Sustainability Initiatives at GlaxoSmithKline

The Fifth Annual Global Pharma Manufacturing Summit, organized by WTG, was held in Boson this past June. James Hagan, Vice President of Sustainability and Environment at GlaxoSmithKline (GSK) gave a presentation on “Strategies for Environmentally Sustainable Manufacturing.” My colleague Janice Abel attended the presentation and interviewed Mr. Hagan afterwards, which was the basis for a report she wrote on GSK’s holistic, multipronged approach to sustainability (the report is available to ARC clients only). Some of the practical tools GSK has developed to help it with its sustainability initiatives are particularly interesting.

The potential benefits – in terms of eliminating waste, reducing raw material consumption, lowering operational costs, and reducing safety risks – are far greater if sustainability is tackled during the product development stage. Here’s an excerpt from Janice’s report:

Mr. Hagan discussed how GSK worked with the chemists in development, challenging them to think differently and more environmentally. As a result, the company was able to design toolkits that offered guidance. These include:

Green Chemistry Guide – offers guidance to GlaxoSmithKline scientists and engineers on how to apply green chemistry concepts to enable more efficient use of resources; reduce environment, health, and safety impacts; and minimize costs.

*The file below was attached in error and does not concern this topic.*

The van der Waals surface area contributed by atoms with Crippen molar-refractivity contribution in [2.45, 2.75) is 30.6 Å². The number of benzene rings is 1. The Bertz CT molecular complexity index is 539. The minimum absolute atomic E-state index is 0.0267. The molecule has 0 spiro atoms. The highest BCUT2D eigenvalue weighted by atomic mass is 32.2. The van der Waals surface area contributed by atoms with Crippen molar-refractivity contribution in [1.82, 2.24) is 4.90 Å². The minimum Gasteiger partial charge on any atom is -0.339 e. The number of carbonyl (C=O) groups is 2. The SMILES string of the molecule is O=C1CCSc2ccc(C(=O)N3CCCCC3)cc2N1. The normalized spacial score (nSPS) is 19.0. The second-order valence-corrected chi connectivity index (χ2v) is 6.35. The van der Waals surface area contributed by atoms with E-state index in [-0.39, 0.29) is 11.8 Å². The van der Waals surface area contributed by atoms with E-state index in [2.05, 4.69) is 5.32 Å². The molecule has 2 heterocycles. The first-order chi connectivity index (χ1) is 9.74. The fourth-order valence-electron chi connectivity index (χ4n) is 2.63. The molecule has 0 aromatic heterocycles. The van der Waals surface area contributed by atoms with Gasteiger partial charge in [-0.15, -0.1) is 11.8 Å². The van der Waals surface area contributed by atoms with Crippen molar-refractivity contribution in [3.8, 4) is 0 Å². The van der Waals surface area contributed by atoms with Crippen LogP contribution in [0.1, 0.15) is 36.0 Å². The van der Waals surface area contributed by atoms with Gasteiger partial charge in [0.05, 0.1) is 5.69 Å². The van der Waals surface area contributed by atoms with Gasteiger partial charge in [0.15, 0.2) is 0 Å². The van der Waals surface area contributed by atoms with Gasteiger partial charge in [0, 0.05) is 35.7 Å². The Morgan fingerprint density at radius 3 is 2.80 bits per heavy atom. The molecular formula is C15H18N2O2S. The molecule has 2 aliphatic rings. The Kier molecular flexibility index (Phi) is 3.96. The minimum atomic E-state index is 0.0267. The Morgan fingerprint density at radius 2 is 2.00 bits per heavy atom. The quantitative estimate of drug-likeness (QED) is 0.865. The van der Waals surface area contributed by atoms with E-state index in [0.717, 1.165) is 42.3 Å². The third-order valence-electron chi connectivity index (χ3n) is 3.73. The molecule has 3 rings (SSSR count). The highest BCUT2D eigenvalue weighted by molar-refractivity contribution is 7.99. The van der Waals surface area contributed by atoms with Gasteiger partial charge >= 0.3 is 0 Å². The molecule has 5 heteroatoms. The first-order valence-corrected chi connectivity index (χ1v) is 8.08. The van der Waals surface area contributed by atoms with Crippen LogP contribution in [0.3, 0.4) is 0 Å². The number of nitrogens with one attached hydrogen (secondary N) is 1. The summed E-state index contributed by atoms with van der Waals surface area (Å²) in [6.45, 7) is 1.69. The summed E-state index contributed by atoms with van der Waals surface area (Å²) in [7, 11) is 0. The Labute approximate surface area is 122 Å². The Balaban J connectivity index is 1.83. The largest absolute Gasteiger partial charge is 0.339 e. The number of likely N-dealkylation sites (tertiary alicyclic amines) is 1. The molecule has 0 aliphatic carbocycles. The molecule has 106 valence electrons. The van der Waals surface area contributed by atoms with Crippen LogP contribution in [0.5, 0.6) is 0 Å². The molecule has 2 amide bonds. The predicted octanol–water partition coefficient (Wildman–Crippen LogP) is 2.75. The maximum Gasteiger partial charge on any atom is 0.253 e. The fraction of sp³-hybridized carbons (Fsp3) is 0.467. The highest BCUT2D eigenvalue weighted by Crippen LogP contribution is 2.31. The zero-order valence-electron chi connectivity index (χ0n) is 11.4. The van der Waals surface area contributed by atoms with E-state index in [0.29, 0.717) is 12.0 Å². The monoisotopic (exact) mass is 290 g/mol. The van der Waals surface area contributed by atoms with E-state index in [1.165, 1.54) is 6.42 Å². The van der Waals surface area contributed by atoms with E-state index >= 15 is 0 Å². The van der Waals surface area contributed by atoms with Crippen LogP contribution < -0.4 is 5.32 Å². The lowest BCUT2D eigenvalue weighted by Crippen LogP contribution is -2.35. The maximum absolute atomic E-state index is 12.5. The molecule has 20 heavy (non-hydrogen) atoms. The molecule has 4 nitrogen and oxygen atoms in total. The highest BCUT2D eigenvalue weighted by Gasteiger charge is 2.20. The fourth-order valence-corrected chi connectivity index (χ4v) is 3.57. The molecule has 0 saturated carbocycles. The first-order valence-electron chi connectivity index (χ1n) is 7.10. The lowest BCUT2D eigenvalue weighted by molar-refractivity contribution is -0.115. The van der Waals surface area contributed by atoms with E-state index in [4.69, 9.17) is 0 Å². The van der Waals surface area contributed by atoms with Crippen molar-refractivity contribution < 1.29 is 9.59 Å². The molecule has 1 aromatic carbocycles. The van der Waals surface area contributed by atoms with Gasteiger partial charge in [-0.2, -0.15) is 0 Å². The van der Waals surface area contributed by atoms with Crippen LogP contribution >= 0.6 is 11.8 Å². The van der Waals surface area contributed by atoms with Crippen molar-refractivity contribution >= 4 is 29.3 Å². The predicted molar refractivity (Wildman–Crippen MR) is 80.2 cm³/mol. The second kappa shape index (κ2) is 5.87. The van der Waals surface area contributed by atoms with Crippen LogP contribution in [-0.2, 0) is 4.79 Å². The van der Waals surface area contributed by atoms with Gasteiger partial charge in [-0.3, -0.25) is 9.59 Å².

Solvent Selection Guide – contains information on a wide range of solvents used within GlaxoSmithKline operations, identifying solvents that should be avoided. 

Base Material Selection Guide – ranks 42 chemical bases according to their environmental waste profiles, environmental impacts, safety profiles, and health impacts. It also provides detailed information on each base.

Green Packaging Guide – provides a packaging assessment tool, guidance, and a business process for designing and selecting environmentally-responsible packaging for the pharmaceuticals and consumer healthcare businesses. The GSK green packaging system uses a simple color-coded report that clearly shows if the packaging associated with a product is better or worse than the appropriate benchmark.

GSK has had a continuous focus on sustainability since the early 80s, long before sustainability became cool, and the company has been able to save money and become “greener” in the process.

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